Add.9455vol3_p1030 /2

His income and his spending on objects moved up a gear when he inherited the estate, the annual income and the name of Pitt Rivers (or Pitt-Rivers) in 1880. As with so many aspects of his life, it is easier to say what Pitt Rivers did after 1880 than it is before. Thompson explains that Pitt Rivers’ annual expenditure was accounted for under 26 headings, and from 1885 onwards there was an itemised item under each heading, the headings varied over the years but in 1881 included: Furniture and Objects bought; Books and maps; Scientific Expenses including subscriptions to Societies, purchase of objects, Excavations and Explorations as well as the more usual home and household expenses, stables etc. According to Thompson there was heavy spending on furniture and art section throughout the period. [Thompson, 1977: 78]

All his biographers seem to agree that Pitt Rivers did not stint himself, particularly after receiving his inheritance, but that he was not a spend-thrift:

‘Pitt-Rivers is sometimes portrayed as a reckless spend-thrift but the accounts certainly do not bear this out ... Once we examine them and find that almost invariably his receipts exceeded his outlay then it is even more apparent that he kept a close hold on expenditure. If therefore he made a major purchase he had a clear knowledge of how this would affect his annual budget.’ [Thompson, 1977: 77]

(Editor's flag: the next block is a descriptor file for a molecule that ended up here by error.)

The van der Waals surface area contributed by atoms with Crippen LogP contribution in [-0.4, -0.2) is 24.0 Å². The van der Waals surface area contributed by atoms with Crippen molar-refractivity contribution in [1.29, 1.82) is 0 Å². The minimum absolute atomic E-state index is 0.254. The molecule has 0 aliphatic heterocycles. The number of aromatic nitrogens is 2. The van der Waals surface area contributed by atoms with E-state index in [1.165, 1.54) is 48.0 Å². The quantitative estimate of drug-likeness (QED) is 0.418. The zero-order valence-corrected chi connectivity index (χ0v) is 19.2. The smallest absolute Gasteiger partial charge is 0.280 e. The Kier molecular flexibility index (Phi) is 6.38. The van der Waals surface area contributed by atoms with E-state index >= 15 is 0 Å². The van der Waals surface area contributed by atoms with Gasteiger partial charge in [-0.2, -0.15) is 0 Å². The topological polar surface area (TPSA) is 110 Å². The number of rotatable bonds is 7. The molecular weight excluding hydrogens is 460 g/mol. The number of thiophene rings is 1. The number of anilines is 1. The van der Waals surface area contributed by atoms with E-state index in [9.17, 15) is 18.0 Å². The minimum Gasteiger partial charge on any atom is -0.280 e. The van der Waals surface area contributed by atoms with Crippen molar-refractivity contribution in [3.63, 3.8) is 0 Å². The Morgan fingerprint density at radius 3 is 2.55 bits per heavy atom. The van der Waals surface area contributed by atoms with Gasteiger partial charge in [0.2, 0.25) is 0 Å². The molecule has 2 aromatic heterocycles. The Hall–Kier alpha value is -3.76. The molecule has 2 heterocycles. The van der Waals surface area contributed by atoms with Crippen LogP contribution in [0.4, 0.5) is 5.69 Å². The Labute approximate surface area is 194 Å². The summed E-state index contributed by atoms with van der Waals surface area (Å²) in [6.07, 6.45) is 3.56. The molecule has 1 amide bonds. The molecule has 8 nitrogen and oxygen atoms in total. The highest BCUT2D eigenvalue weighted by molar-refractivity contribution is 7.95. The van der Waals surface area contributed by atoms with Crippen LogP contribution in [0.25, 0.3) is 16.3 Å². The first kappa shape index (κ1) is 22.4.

Neither was he particularly a skinflint, a role which seems to have been reserved for his wife, according to Bowden at least. [Bowden, 1991: 33]

So Pitt-Rivers after 1880 was a senior member of the Establishment with the all important large country estate and income, London town house and place in Society. Because his wealth and high position was unexpected it must have meant even more to him than if he had always expected to inherit. He certainly cherished his position, and liked to be recognized as the senior figure and high ranking officer that he was. Some of his purchases reflect this glory. He was always referred to as the 'General' in the catalogue. He displayed his coat of arms in the frontispieces of the later volumes (see illustration for an example).

Frontispiece volume 3

His status was also reflected in the high prestige of many of the objects he collected especially the fine art and Japanese ceramics and objets d'art. However, there were other pieces which might also reflect his attitude to his success. Take for example these two jugs which, unusually, the catalogue makes clear were made to order:

Catalogue Description of object: Bought of Martin Bros, 16 Brownlow Street London WC ... [1 of] 2 Jugs of “Martin Ware’ (made to order) with the Pitt Rivers Coat of Arms Monogram and Crest Height 9 1/2 inches [Add.9455vol3_p890 /1-2]

These were dated 3 March 1893. He was allowed, of course, to bear the arms of the Rivers under his inheritance. The catalogue also states that the jugs cost Pitt-Rivers £6, or £3000 at 2008 values (based on same calculations as above). It seems that fairly shortly after being acquired one of the jugs was broken. The other jug was either displayed (or possibly used) in the dining room at Rushmore, his country house. We will never know why Pitt-Rivers decided to get the jugs made to order but it must in part have been in order to show and demonstrate his personal and family position via the coat of arms, monogram and crest.

Some two years later in May 1895 he purchased another two jugs from the same potters: